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FASB Seeks to Simplify Business Combinations for Private Companies

January 2nd, 2015 by Associate

Earlier this month, the Financial Accounting Standards Board (FASB) offered a formal, practical response to an ongoing complaint that accounting for business combinations is unnecessarily costly for private companies. Having received input from stakeholders of private companies arguing that the complexities associated with accounting for certain aspects of business combinations were too great, FASB now provides an alternative treatment aimed at simplifying the business combination methodology for private companies. Specifically, FASB Accounting Standards Update 2014-18, Business Combinations (Topic 805): Accounting for Identifiable Intangible Assets in a Business Combination, provides private companies the option to avoid recognizing the following items separately from goodwill.

  1. Certain customer-related intangible assets and
  2. Noncompetition contracts.

The standard is expected to reduce the costs incurred by private companies to comply with the previous standards, which required that the value of intangibles in the categories above be measured individually, potentially necessitating the services of specialists. The new guidance is not, however, applicable to customer-related intangible assets that are capable of being sold or licensed separately from the other assets of the business acquired. Examples of such assets, to which the new standard would not apply, are mortgage servicing rights, commodity supply contracts, core deposits and customer information. Because assets such as these are not fully tethered to a business as a whole, even private companies must continue to measure and recognize them individually.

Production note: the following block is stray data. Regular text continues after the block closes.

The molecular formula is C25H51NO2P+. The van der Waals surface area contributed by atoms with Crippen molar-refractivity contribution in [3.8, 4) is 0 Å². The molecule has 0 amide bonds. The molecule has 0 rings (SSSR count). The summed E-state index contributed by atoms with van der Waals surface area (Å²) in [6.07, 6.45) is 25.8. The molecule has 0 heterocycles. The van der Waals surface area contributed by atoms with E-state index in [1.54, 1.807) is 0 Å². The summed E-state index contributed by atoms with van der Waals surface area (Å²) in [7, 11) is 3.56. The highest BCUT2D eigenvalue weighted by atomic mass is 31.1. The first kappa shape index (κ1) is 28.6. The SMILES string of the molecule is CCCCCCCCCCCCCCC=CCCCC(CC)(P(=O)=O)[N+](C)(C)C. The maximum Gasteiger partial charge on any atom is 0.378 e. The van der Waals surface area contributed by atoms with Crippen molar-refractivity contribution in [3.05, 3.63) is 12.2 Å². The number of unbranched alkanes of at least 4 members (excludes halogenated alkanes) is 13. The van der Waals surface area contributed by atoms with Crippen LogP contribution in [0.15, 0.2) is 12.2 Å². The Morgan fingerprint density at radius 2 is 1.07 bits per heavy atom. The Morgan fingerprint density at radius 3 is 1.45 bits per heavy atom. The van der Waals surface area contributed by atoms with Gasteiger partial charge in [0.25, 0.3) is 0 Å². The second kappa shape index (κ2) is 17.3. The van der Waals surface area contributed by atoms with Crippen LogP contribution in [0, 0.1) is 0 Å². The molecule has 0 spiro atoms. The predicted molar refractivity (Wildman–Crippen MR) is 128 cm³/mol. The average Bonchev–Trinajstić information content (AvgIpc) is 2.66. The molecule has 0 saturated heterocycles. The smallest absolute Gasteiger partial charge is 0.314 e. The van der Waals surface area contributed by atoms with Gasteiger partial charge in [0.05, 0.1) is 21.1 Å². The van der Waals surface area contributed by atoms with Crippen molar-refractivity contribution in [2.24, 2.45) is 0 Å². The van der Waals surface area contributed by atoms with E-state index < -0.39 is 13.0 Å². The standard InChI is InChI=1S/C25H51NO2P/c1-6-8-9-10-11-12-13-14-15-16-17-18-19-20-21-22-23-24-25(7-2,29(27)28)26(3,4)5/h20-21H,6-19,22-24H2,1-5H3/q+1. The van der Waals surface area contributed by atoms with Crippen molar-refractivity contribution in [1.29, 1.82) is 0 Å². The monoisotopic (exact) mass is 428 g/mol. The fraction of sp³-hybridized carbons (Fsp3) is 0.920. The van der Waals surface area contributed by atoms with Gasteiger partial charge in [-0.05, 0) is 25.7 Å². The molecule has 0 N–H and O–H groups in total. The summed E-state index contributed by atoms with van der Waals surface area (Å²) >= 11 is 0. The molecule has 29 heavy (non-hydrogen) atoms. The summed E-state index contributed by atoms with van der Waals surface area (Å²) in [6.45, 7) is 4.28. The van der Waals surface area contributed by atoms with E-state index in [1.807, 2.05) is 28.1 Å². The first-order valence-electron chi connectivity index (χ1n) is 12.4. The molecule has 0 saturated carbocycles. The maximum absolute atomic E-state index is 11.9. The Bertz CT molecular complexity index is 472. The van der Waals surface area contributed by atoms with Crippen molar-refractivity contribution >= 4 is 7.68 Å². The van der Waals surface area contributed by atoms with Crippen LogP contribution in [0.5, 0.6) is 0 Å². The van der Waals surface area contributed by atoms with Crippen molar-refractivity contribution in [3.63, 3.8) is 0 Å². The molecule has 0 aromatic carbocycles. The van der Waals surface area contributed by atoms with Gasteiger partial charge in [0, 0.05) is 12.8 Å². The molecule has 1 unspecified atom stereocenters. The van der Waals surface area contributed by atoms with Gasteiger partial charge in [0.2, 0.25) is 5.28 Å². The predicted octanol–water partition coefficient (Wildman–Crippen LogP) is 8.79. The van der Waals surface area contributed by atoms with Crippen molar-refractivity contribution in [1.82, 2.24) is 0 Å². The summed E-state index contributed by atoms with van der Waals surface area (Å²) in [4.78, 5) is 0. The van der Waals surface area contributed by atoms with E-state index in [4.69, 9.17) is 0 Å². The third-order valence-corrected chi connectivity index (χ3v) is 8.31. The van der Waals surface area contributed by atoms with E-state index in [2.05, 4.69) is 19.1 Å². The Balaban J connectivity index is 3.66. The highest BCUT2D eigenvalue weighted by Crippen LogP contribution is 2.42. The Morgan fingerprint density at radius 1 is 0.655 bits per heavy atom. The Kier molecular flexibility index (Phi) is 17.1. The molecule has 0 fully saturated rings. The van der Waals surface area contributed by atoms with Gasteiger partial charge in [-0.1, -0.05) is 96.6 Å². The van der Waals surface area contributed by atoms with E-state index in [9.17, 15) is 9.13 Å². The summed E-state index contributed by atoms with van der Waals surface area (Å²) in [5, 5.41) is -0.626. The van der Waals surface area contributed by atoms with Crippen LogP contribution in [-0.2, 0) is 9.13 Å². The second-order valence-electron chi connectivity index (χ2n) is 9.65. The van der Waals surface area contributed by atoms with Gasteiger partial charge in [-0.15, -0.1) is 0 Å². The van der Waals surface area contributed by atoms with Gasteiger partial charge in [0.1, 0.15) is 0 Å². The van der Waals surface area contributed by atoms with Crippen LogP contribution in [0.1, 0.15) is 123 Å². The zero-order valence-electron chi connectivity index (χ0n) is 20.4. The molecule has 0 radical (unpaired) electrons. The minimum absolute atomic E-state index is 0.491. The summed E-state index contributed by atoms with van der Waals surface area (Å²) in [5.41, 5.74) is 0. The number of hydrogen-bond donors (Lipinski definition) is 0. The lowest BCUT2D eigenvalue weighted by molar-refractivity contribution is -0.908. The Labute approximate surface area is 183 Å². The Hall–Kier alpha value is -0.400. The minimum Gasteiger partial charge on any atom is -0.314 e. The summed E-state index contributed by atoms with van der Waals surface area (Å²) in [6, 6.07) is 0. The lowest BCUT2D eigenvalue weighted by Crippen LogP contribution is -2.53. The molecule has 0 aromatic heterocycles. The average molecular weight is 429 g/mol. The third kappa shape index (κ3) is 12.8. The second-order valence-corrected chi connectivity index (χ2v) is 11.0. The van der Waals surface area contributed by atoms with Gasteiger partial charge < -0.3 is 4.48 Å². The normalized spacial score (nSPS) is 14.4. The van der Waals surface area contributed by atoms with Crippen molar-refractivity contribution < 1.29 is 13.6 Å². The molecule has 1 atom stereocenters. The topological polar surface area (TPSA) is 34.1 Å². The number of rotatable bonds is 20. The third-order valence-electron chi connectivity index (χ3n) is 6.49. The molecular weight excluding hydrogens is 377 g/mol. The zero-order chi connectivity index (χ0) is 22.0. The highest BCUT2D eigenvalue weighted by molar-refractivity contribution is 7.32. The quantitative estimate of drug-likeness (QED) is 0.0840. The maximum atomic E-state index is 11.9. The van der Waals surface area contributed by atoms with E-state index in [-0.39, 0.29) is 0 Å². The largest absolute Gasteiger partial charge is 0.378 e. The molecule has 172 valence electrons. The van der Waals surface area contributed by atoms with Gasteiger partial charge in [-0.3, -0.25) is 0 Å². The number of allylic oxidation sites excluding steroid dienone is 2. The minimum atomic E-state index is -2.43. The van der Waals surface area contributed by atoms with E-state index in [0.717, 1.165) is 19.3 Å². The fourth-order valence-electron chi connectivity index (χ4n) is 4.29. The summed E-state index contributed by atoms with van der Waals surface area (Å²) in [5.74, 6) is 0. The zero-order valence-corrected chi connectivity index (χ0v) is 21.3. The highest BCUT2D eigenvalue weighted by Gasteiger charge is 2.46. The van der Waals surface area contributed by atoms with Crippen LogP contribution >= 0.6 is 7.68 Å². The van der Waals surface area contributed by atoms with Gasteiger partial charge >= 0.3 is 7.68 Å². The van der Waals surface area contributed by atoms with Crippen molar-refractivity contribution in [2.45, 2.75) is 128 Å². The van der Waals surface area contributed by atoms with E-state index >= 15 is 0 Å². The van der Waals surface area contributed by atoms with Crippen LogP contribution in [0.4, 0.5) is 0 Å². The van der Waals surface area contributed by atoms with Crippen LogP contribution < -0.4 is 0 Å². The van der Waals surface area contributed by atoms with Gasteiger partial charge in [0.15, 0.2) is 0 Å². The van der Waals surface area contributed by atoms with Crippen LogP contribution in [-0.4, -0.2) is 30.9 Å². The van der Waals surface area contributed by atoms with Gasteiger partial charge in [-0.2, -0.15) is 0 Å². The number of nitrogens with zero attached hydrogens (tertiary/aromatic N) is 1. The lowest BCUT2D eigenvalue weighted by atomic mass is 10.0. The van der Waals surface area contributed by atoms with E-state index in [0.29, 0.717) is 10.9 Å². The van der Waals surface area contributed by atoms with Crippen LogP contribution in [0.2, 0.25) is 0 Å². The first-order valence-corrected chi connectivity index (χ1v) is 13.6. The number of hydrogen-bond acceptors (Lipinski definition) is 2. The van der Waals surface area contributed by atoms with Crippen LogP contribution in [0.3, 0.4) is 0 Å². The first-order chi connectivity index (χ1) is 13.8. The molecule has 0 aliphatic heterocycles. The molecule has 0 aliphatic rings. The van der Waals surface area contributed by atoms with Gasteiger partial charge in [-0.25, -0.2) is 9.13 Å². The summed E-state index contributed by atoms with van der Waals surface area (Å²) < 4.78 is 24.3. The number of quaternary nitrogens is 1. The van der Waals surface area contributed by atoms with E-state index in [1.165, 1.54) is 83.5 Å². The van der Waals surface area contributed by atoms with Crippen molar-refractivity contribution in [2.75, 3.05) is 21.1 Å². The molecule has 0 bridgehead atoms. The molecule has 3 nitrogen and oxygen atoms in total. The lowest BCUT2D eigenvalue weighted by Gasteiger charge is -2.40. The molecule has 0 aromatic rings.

If so inclined, private companies must elect to adopt the alternative upon the occurrence of the first transaction within its scope. Early adoption of the alternative is permitted for any financial statements that have not yet been made available for issuance.

While the alternative is not available to public companies or not-for-profit organizations, FASB has indicated that a project has been added to its agenda to address the potential need for a similar alternative that would be available to non-private-company entities.

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